Civitas etc.

Manus Correctrix

QVAE CORRIGIT
I’m doing a basic Latin course so that I can get something on paper that says I know Latin. Here’s the translation section from assignment 4.

Translate the following sentences into English:
  1. Auxilium Romanis a sociis dabatur.
    ‘The Romans were given aid by their allies.’
  2. Multi elephanti in prœlium a Hannibale mittentur.
    ‘A lot of elephants will be sent into battle by Hannibal.’
  3. Multi vocantur in periculum et semper vocabuntur.
    ‘Many are called into peril, and they always will be.’
  4. Civitatem Romanam neglegis et a civibus punieris.
    ‘You are neglecting/disrespecting the Roman community,
    and will be punished by the citizens.’
  5. Oppidum a barbaris obsidetur. O cives, oppidum defendite!
    ‘The town is being besieged by [the] barbarians. Citizens, defend the town!’
Here are her comments.

1/ good.
2/ 'a lot' is fine. However better to use 'many'.
3/good. 'peril' is fine, but better to use 'danger'.
4/Civitatem= state. This is understood as it's near Romanam. Roman state.
5/good.

I disagree with her.
  • Why is something other than ‘a lot’ better? What if I want to be informal?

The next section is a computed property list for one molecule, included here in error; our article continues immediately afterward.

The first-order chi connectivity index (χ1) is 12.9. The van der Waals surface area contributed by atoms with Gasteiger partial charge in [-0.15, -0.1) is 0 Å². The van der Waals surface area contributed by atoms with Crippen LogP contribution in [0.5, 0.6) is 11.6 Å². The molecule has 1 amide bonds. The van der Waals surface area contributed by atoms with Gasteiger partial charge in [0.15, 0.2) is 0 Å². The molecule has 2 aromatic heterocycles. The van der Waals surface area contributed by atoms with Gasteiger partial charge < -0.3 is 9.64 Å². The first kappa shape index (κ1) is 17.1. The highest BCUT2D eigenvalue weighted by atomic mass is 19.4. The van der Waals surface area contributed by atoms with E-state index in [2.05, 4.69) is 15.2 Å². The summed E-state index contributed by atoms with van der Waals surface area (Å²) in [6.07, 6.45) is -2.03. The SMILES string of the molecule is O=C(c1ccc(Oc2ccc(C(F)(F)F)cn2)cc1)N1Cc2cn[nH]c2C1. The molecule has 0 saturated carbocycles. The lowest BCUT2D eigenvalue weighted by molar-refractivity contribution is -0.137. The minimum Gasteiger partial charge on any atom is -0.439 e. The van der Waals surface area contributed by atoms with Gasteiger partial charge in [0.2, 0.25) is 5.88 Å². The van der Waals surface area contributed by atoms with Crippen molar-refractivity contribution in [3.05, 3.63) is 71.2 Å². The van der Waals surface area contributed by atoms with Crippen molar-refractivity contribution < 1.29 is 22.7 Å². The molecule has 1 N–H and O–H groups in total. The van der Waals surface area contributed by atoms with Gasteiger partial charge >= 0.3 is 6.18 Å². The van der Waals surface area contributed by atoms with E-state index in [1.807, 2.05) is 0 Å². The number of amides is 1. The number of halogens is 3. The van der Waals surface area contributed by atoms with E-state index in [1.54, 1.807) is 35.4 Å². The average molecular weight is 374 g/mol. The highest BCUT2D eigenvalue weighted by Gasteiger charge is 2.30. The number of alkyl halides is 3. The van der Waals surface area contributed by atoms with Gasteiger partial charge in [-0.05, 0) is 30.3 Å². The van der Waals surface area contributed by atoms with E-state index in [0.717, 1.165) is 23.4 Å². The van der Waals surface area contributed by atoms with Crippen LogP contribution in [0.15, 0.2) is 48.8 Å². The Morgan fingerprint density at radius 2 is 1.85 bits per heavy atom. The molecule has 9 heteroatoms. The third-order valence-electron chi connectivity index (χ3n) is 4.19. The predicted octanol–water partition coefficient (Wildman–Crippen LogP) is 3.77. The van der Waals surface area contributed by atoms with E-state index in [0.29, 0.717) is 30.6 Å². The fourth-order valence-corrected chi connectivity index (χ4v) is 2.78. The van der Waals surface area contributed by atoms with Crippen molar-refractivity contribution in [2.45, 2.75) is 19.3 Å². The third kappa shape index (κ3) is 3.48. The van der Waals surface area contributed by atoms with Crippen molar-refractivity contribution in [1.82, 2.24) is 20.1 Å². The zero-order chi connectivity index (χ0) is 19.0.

• Why is something other than ‘peril’ better? What if I want to be literary?
  • How would you say ‘community’ then? I think that ‘community’, ‘commonwealth’, ‘society’ and ‘citizenry’ are fine for this. I would prefer res publica for ‘state’.
 

LCF

a.k.a. Lucifer
I’m doing a basic Latin course so that I can get something on paper that says I know Latin. Here’s the translation section from assignment 4.

I disagree with her.
  • Why is something other than ‘a lot’ better? What if I want to be informal?
  • Why is something other than ‘peril’ better? What if I want to be literary?
  • How would you say ‘community’ then? I think that ‘community’, ‘commonwealth’, ‘society’ and ‘citizenry’ are fine for this. I would prefer res publica for ‘state’.

That's why "translating" is evil. personal tastes for words always surface :)

"it a language, it's a living thing" - R. Foster

PS:
Just to be very explicit for her benefit, maybe it's wise to include the slash alternate options :)
 

Manus Correctrix

QVAE CORRIGIT
I’m just annoyed because she gave me 9.5/10 for assignment 4, whereas I got 10/10 for the first three. There’d better not be any crap like that in the two exams!
 

socratidion

Civis Illustris
I wonder, does she know who she's dealing with? For certain students I too might have made silly comments like those: 'peril' for 'periculum' looks, hmm, tactless, being so close to the Latin word -- I might suspect it was just a desperate guess, as when students translate 'senserunt' as 'they sensed'. We teachers want to wean the young'uns off such coincidences of vocabulary, because of all the 'false friends' soon to come.